Neurodiversity Celebration Week is back at ASL!
Our third annual Neurodiversity Celebration Week has returned—better than ever. The high school Neurodiversity Club has been working hard to bring awareness to the experiences of ASL’s neurodivergent students, holding two events this month. Read on to discover more about what’s been happening around the School.
On Monday, 20 March, this year’s Neurodiversity Celebration Week kicked off with an interactive question-and-answer session in the Mellon Library, hosted by four members of the Neurodiversity Club. Students shared their educational experiences and learning journeys with guests, then opened the floor for questions from employees, parents and fellow students in attendance.
The next day, six students led conversations on various neurodiversity topics, such as autism spectrum disorder (ASD), ADHD, dyslexia and more. Resources to browse between discussions included books featuring conversations on neurodiversity . The objective of these events is to bring attention to neurodiversity and the experiences of our students who navigate education with Specific Learning Differences (SLD)—building a community within ASL for all neurodiverse constituents.
With the help of morning announcements, posters and event-planning guidance from the Parent Educational Resource Committee (PERC), the turnout was impressive and the events a success! Annesley ’23 and Tyler ’24 (co-founders of the ASL Neurodiversity Club) came together with Heather Statz, high school learning specialist, and other members of the SLD team to spread a powerful message of acceptance.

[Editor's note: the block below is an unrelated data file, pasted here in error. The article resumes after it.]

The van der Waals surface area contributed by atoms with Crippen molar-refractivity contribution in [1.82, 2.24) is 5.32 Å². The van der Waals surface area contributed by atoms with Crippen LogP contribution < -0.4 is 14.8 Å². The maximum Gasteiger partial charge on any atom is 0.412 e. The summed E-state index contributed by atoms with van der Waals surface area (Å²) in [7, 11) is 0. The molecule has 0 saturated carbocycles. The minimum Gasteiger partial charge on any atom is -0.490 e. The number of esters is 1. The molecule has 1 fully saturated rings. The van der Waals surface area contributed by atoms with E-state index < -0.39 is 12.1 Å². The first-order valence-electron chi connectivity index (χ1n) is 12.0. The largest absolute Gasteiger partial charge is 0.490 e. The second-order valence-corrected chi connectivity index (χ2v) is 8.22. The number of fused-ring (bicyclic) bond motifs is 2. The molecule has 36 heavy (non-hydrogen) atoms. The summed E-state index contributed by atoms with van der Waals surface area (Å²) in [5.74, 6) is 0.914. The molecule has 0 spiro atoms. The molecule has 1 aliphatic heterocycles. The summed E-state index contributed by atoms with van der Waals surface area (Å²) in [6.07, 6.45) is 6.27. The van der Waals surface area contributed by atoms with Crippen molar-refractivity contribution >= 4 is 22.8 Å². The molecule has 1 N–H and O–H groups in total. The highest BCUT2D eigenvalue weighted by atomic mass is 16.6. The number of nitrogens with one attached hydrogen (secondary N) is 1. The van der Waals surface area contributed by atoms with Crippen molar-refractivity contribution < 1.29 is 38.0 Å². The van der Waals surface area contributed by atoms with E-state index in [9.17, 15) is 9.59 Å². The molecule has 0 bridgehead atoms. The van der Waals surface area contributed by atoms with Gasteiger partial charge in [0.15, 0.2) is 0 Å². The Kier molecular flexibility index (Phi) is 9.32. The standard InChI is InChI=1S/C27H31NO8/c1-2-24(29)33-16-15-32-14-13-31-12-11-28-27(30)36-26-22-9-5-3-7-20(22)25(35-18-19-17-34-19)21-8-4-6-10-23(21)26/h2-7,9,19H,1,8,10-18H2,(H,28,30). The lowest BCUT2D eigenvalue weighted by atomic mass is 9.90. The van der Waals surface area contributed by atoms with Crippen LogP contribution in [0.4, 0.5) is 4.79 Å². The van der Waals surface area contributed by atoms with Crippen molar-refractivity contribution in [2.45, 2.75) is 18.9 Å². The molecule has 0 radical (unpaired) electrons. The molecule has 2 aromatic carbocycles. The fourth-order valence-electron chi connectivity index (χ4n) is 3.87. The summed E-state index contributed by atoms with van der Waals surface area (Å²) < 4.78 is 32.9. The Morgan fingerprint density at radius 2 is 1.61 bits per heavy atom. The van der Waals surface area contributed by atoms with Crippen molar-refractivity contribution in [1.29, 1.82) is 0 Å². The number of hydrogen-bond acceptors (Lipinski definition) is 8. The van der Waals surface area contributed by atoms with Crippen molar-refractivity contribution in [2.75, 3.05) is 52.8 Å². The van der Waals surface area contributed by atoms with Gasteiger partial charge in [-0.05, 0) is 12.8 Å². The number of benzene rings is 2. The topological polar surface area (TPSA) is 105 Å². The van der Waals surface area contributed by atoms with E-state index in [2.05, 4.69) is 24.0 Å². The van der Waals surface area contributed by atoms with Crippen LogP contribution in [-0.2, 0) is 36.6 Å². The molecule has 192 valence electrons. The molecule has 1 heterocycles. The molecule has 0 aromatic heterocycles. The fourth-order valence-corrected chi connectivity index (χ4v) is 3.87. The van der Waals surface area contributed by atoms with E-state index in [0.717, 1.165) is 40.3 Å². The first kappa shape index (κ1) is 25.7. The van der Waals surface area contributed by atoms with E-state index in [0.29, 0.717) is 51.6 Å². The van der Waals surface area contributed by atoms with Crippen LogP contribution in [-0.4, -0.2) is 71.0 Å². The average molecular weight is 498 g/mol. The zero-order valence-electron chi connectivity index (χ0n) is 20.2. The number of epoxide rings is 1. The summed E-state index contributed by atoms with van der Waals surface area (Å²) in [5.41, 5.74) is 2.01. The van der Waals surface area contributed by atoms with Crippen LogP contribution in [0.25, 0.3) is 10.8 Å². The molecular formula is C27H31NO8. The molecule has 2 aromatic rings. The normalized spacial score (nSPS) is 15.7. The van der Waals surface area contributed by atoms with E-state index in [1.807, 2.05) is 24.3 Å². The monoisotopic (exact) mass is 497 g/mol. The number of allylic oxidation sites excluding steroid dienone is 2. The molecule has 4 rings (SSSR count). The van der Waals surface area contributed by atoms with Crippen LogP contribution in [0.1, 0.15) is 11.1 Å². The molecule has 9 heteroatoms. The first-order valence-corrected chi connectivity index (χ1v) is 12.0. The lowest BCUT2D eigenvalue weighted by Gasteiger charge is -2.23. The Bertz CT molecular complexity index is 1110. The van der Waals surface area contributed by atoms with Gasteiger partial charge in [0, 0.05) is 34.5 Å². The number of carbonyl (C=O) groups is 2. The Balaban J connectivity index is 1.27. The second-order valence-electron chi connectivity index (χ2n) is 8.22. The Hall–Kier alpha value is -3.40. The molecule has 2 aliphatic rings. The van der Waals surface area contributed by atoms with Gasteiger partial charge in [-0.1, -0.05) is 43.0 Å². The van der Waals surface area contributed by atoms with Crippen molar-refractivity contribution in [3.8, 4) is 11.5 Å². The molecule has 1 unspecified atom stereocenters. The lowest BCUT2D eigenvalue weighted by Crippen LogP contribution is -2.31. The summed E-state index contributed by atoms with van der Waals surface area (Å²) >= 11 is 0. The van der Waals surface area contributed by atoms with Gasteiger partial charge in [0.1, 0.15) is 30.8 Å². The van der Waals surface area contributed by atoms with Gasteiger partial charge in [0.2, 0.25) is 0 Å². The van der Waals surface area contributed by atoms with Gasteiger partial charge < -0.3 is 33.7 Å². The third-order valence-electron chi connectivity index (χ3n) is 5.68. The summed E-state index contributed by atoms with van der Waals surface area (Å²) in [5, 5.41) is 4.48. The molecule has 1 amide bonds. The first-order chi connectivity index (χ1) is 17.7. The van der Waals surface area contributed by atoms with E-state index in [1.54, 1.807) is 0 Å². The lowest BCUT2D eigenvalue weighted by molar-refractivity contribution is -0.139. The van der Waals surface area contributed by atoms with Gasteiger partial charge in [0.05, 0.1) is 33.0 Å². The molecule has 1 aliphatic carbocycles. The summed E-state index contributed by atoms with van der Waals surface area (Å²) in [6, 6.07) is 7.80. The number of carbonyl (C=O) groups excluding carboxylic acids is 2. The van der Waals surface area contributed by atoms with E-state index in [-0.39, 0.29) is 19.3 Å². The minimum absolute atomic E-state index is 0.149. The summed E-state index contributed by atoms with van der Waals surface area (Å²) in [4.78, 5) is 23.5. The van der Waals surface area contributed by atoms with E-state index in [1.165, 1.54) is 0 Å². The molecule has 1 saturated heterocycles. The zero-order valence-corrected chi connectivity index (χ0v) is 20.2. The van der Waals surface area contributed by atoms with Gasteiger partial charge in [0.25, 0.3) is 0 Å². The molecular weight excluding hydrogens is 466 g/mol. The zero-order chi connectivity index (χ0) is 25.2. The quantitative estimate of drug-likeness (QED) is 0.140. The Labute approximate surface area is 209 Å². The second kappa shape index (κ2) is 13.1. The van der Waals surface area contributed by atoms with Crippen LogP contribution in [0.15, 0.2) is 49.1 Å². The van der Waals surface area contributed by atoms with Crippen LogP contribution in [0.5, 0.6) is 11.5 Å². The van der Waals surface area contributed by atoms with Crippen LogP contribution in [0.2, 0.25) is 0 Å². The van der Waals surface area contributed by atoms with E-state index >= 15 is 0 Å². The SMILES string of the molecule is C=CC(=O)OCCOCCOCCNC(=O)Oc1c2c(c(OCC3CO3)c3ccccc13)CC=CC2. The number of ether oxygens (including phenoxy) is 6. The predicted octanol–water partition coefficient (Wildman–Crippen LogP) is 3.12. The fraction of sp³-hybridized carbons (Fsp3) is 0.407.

“I like planning events and definitely have a passion for raising awareness around neurodiversity. Thanks to help from Ms. Statz and the rest of the SLD team, the events went amazingly well and each had a great turnout! We wanted the events to be a lot more interactive this year, and I think we definitely achieved that.”
— Annesley '24, student and co-founder of the Neurodiversity Club
It's estimated that one in seven people are neurodivergent, with some type of SLD. It’s important to highlight the strengths that come with neurodiversity as well as the struggles—such as perseverance and the ability to share their experiences, as well as acting as a role model for younger neurodivergent students. Although neurodiversity may bring difficulties in learning, everyone has the capacity to thrive as long as the right support is in place.
Raising awareness during a dedicated week is a great opportunity to place emphasis on the experiences of neurodivergent people within our community; however, it doesn’t stop there, and sets a precedent for the rest of the school year. The Neurodiversity Club has big plans for the future. Meeting every Monday at lunch, the club is made up of both neurodivergent and neurotypical students, working alongside the high school SLD program to make a difference.
The coming months will see a talk for middle school students on the use of language in the context of neurodiversity and ableism, a charity fundraising concert, and a lower school event to connect younger and older neurodiverse students through reading. Watch for updates on upcoming events in Take Note!